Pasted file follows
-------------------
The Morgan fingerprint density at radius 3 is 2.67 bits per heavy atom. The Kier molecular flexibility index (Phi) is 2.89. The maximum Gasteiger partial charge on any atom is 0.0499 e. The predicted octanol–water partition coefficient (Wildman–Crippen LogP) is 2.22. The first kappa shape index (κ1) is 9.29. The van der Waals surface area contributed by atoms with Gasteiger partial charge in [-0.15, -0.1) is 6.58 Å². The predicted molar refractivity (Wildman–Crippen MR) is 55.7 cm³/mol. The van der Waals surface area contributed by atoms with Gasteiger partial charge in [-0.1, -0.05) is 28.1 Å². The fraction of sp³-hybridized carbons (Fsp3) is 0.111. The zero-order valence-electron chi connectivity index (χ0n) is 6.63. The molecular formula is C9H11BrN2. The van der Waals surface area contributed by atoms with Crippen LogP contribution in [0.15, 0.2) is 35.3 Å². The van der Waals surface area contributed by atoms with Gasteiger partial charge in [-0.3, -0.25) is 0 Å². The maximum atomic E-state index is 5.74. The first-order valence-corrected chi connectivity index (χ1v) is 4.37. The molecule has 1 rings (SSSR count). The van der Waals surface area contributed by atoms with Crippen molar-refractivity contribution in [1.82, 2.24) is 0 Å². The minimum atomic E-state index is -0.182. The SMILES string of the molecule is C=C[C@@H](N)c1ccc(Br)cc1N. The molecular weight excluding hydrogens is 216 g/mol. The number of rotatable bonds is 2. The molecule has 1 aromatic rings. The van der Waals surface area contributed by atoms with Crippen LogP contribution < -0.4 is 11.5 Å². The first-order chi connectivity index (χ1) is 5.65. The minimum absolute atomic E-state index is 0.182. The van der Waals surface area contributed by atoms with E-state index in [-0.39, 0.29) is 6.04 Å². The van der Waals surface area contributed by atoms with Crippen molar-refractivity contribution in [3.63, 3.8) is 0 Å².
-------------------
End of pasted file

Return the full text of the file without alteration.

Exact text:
The Morgan fingerprint density at radius 3 is 2.67 bits per heavy atom. The Kier molecular flexibility index (Phi) is 2.89. The maximum Gasteiger partial charge on any atom is 0.0499 e. The predicted octanol–water partition coefficient (Wildman–Crippen LogP) is 2.22. The first kappa shape index (κ1) is 9.29. The van der Waals surface area contributed by atoms with Gasteiger partial charge in [-0.15, -0.1) is 6.58 Å². The predicted molar refractivity (Wildman–Crippen MR) is 55.7 cm³/mol. The van der Waals surface area contributed by atoms with Gasteiger partial charge in [-0.1, -0.05) is 28.1 Å². The fraction of sp³-hybridized carbons (Fsp3) is 0.111. The zero-order valence-electron chi connectivity index (χ0n) is 6.63. The molecular formula is C9H11BrN2. The van der Waals surface area contributed by atoms with Crippen LogP contribution in [0.15, 0.2) is 35.3 Å². The van der Waals surface area contributed by atoms with Gasteiger partial charge in [-0.3, -0.25) is 0 Å². The maximum atomic E-state index is 5.74. The first-order valence-corrected chi connectivity index (χ1v) is 4.37. The molecule has 1 rings (SSSR count). The van der Waals surface area contributed by atoms with Crippen molar-refractivity contribution in [1.82, 2.24) is 0 Å². The minimum atomic E-state index is -0.182. The SMILES string of the molecule is C=C[C@@H](N)c1ccc(Br)cc1N. The molecular weight excluding hydrogens is 216 g/mol. The number of rotatable bonds is 2. The molecule has 1 aromatic rings. The van der Waals surface area contributed by atoms with Crippen LogP contribution < -0.4 is 11.5 Å². The first-order chi connectivity index (χ1) is 5.65. The minimum absolute atomic E-state index is 0.182. The van der Waals surface area contributed by atoms with E-state index in [-0.39, 0.29) is 6.04 Å². The van der Waals surface area contributed by atoms with Crippen molar-refractivity contribution in [3.63, 3.8) is 0 Å².